Dissecting the role of laminin and Stat3 in colorectal cancer
Document TypePhD thesis
Access StatusThis item is embargoed and will be available on 2020-12-17. This item is currently available to University of Melbourne staff and students only, login required.
© 2018 Dr. Yan Qin
Colorectal cancer (CRC) represents the 3rd most common causes of cancer-related death in the world, with increasing number of cases diagnosed every year in Australia. CRC is known to be associated with chronic inflammation, which induces responses in the tumour microenvironment (TME) including remodelling of the extracellular matrix (ECM) and aberrant activation of the key signalling effector Stat3. ECM remodelling is a crucial cellular event during tumour invasion and an essential step towards metastatic progression and/or tumour recurrence metastatic sites. Laminins are among the key ECM proteins that have been shown to regulate tumour invasion, and this study examined whether this could involve a role for laminins in the regulation of cancer stem cells (CSCs). CSCs represent a rare tumour cell subpopulation with enhanced self-renewal properties and a demonstrated role in tumour initiation and progression and therapy resistance. Here, we characterized the role of laminin-521 (LN-521), one of the laminin isoforms with a known function in maintaining normal stem cells, in the regulation of colorectal CSCs in vitro. Our results show that LN-521 promotes CSC self-renewal and invasion abilities and activates downstream signalling including Stat3. We identify the integrin isoforms mediating this effect, and provide results to suggest that LN-521 may contribute to poor survival of CRC patients, supporting its potential use of LN-521 as a prognostic marker for CRC. The impact of aberrant activation of Stat3 on primary tumour initiation and growth is well-described, but the consequences of it on the behaviour of metastatic CRC remain poorly understood. We therefore investigated the functions of Stat3 in metastatic tumours and their TME. This was performed by silencing Stat3 within tumour cells and/or within mice recipients in an orthotopic mouse allograft model of liver metastasis, the most prevalent type of CRC metastasis in patients. Our data indicate that Stat3 knockdown correlates with prolonged survival, reduced metastatic size, and decreased expression of genes implicated in tumour progression, which supports Stat3 being a potential therapeutic target for treating metastatic CRC.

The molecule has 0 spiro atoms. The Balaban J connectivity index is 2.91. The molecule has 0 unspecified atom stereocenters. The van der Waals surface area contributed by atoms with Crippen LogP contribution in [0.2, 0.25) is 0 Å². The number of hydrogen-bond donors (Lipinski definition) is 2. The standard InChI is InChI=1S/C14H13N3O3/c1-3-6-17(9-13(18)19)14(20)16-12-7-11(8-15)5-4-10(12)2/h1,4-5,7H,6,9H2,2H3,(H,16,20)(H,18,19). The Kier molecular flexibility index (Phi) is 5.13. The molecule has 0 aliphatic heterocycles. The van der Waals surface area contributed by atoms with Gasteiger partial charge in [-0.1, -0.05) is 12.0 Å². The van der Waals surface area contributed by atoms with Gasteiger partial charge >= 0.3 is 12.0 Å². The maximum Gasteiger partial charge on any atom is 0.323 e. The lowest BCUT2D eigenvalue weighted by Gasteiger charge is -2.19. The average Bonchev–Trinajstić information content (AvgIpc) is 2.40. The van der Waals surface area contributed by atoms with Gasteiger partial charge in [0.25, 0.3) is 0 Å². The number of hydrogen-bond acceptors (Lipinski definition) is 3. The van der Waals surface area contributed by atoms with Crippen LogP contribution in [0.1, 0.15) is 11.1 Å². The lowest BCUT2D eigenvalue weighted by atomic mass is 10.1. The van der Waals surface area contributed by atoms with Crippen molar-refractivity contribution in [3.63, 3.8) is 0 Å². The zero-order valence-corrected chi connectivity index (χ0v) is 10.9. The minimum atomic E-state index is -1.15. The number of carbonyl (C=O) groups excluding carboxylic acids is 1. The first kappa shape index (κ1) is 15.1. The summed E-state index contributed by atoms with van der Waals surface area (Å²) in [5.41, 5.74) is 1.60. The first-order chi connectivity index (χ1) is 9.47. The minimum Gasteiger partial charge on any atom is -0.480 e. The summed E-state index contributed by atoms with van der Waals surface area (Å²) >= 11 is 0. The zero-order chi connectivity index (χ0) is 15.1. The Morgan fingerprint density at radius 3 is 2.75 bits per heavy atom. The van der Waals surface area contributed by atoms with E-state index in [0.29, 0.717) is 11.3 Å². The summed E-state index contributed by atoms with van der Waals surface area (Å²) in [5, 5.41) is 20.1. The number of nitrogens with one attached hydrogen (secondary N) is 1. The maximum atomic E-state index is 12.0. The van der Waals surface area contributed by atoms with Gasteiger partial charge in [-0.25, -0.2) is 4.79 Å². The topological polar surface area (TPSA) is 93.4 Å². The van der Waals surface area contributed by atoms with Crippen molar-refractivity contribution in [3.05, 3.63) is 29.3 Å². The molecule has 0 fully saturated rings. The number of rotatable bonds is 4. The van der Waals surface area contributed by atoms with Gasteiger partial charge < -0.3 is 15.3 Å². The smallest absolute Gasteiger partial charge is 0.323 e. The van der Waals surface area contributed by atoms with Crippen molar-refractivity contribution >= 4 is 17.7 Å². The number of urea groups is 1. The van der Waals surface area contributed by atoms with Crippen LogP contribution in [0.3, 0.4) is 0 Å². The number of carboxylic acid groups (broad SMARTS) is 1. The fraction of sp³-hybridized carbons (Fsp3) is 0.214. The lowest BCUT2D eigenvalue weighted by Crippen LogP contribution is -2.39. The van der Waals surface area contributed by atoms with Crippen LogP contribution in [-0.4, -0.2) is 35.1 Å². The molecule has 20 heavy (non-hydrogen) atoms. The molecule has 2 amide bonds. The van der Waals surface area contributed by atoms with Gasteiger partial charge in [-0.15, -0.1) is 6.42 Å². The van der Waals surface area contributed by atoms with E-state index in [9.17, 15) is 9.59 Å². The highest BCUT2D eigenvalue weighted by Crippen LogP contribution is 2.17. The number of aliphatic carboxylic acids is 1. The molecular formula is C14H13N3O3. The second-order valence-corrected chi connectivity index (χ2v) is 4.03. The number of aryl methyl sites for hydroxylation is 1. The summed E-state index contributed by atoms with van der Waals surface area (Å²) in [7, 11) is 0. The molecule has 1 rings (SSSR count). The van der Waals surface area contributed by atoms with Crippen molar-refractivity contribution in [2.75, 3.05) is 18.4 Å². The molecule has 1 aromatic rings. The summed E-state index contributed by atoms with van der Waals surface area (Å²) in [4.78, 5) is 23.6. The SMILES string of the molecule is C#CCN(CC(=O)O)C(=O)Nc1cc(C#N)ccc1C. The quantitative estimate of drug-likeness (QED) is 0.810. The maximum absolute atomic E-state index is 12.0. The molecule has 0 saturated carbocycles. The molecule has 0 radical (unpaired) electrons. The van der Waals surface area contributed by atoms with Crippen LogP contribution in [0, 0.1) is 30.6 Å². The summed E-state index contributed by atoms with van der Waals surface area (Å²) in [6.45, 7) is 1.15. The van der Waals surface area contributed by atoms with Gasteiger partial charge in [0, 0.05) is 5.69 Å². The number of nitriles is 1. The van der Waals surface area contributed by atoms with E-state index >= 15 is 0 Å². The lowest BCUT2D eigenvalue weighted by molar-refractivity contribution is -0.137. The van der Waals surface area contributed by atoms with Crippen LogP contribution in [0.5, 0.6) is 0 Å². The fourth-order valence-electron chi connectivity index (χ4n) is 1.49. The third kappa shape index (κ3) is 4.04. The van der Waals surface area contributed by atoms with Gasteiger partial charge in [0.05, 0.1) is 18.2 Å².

Keywordslaminin; stat3; colorectal cancer; cancer stem cell; tumour microenvironment
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- Pathology - Theses